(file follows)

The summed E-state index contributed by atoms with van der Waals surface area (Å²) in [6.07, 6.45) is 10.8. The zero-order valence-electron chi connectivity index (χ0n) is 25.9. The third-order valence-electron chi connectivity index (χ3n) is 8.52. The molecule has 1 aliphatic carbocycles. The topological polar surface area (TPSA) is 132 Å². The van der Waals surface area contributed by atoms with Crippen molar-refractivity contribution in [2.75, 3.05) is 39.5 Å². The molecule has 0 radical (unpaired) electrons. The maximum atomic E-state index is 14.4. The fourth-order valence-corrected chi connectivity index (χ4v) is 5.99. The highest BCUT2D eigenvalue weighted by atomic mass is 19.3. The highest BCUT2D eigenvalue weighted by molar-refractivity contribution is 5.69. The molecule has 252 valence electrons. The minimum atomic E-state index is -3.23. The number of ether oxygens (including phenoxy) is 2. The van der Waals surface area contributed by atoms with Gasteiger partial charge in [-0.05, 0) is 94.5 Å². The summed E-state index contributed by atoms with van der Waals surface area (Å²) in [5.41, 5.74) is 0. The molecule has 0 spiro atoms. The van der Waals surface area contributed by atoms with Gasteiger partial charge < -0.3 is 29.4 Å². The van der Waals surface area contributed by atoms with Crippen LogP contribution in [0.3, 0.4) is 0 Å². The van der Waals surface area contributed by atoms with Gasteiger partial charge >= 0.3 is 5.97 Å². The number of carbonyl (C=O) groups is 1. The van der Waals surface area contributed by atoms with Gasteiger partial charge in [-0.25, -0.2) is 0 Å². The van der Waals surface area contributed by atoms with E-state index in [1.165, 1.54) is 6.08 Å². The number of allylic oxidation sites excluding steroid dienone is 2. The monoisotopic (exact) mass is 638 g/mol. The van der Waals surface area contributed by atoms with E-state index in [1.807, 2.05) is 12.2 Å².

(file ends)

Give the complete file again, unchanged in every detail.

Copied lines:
The summed E-state index contributed by atoms with van der Waals surface area (Å²) in [6.07, 6.45) is 10.8. The zero-order valence-electron chi connectivity index (χ0n) is 25.9. The third-order valence-electron chi connectivity index (χ3n) is 8.52. The molecule has 1 aliphatic carbocycles. The topological polar surface area (TPSA) is 132 Å². The van der Waals surface area contributed by atoms with Crippen molar-refractivity contribution in [2.75, 3.05) is 39.5 Å². The molecule has 0 radical (unpaired) electrons. The maximum atomic E-state index is 14.4. The fourth-order valence-corrected chi connectivity index (χ4v) is 5.99. The highest BCUT2D eigenvalue weighted by atomic mass is 19.3. The highest BCUT2D eigenvalue weighted by molar-refractivity contribution is 5.69. The molecule has 252 valence electrons. The minimum atomic E-state index is -3.23. The number of ether oxygens (including phenoxy) is 2. The van der Waals surface area contributed by atoms with Gasteiger partial charge in [-0.05, 0) is 94.5 Å². The summed E-state index contributed by atoms with van der Waals surface area (Å²) in [5.41, 5.74) is 0. The molecule has 0 spiro atoms. The van der Waals surface area contributed by atoms with Gasteiger partial charge < -0.3 is 29.4 Å². The van der Waals surface area contributed by atoms with Crippen LogP contribution in [0.3, 0.4) is 0 Å². The van der Waals surface area contributed by atoms with Gasteiger partial charge >= 0.3 is 5.97 Å². The number of carbonyl (C=O) groups is 1. The van der Waals surface area contributed by atoms with Gasteiger partial charge in [-0.25, -0.2) is 0 Å². The van der Waals surface area contributed by atoms with E-state index in [1.165, 1.54) is 6.08 Å². The number of allylic oxidation sites excluding steroid dienone is 2. The monoisotopic (exact) mass is 638 g/mol. The van der Waals surface area contributed by atoms with E-state index in [1.807, 2.05) is 12.2 Å².